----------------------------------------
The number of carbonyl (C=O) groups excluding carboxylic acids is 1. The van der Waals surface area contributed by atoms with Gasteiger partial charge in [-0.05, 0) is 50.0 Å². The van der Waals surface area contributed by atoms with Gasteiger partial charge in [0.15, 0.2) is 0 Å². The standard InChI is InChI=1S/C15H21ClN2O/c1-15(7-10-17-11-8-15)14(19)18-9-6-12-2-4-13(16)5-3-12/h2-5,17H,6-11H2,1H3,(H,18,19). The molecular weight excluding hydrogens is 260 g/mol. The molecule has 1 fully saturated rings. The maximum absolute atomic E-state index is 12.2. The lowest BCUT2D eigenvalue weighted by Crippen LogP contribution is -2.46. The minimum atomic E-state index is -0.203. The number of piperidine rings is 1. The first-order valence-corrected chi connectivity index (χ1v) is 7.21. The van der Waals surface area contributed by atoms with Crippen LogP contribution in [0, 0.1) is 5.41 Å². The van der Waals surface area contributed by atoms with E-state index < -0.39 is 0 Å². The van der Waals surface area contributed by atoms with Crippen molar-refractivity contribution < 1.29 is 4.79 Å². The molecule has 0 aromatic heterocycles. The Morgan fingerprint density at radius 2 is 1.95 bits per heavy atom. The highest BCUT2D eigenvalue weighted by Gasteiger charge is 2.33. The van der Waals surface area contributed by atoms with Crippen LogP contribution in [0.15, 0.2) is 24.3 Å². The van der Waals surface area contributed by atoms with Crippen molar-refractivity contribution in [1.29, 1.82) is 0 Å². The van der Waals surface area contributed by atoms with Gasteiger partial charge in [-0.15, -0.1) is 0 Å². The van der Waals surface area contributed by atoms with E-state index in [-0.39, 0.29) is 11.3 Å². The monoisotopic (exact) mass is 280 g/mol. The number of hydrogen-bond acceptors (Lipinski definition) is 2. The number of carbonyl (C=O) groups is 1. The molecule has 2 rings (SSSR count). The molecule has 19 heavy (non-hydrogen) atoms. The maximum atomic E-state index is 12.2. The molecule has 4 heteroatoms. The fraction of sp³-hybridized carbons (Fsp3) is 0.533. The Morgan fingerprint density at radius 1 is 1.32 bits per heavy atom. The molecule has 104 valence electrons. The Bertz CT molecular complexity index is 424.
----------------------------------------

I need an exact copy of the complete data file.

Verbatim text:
The number of carbonyl (C=O) groups excluding carboxylic acids is 1. The van der Waals surface area contributed by atoms with Gasteiger partial charge in [-0.05, 0) is 50.0 Å². The van der Waals surface area contributed by atoms with Gasteiger partial charge in [0.15, 0.2) is 0 Å². The standard InChI is InChI=1S/C15H21ClN2O/c1-15(7-10-17-11-8-15)14(19)18-9-6-12-2-4-13(16)5-3-12/h2-5,17H,6-11H2,1H3,(H,18,19). The molecular weight excluding hydrogens is 260 g/mol. The molecule has 1 fully saturated rings. The maximum absolute atomic E-state index is 12.2. The lowest BCUT2D eigenvalue weighted by Crippen LogP contribution is -2.46. The minimum atomic E-state index is -0.203. The number of piperidine rings is 1. The first-order valence-corrected chi connectivity index (χ1v) is 7.21. The van der Waals surface area contributed by atoms with Crippen LogP contribution in [0, 0.1) is 5.41 Å². The van der Waals surface area contributed by atoms with E-state index < -0.39 is 0 Å². The van der Waals surface area contributed by atoms with Crippen molar-refractivity contribution < 1.29 is 4.79 Å². The molecule has 0 aromatic heterocycles. The Morgan fingerprint density at radius 2 is 1.95 bits per heavy atom. The highest BCUT2D eigenvalue weighted by Gasteiger charge is 2.33. The van der Waals surface area contributed by atoms with Crippen LogP contribution in [0.15, 0.2) is 24.3 Å². The van der Waals surface area contributed by atoms with Crippen molar-refractivity contribution in [1.29, 1.82) is 0 Å². The van der Waals surface area contributed by atoms with Gasteiger partial charge in [-0.15, -0.1) is 0 Å². The van der Waals surface area contributed by atoms with E-state index in [-0.39, 0.29) is 11.3 Å². The monoisotopic (exact) mass is 280 g/mol. The number of hydrogen-bond acceptors (Lipinski definition) is 2. The number of carbonyl (C=O) groups is 1. The molecule has 2 rings (SSSR count). The molecule has 19 heavy (non-hydrogen) atoms. The maximum atomic E-state index is 12.2. The molecule has 4 heteroatoms. The fraction of sp³-hybridized carbons (Fsp3) is 0.533. The Morgan fingerprint density at radius 1 is 1.32 bits per heavy atom. The molecule has 104 valence electrons. The Bertz CT molecular complexity index is 424.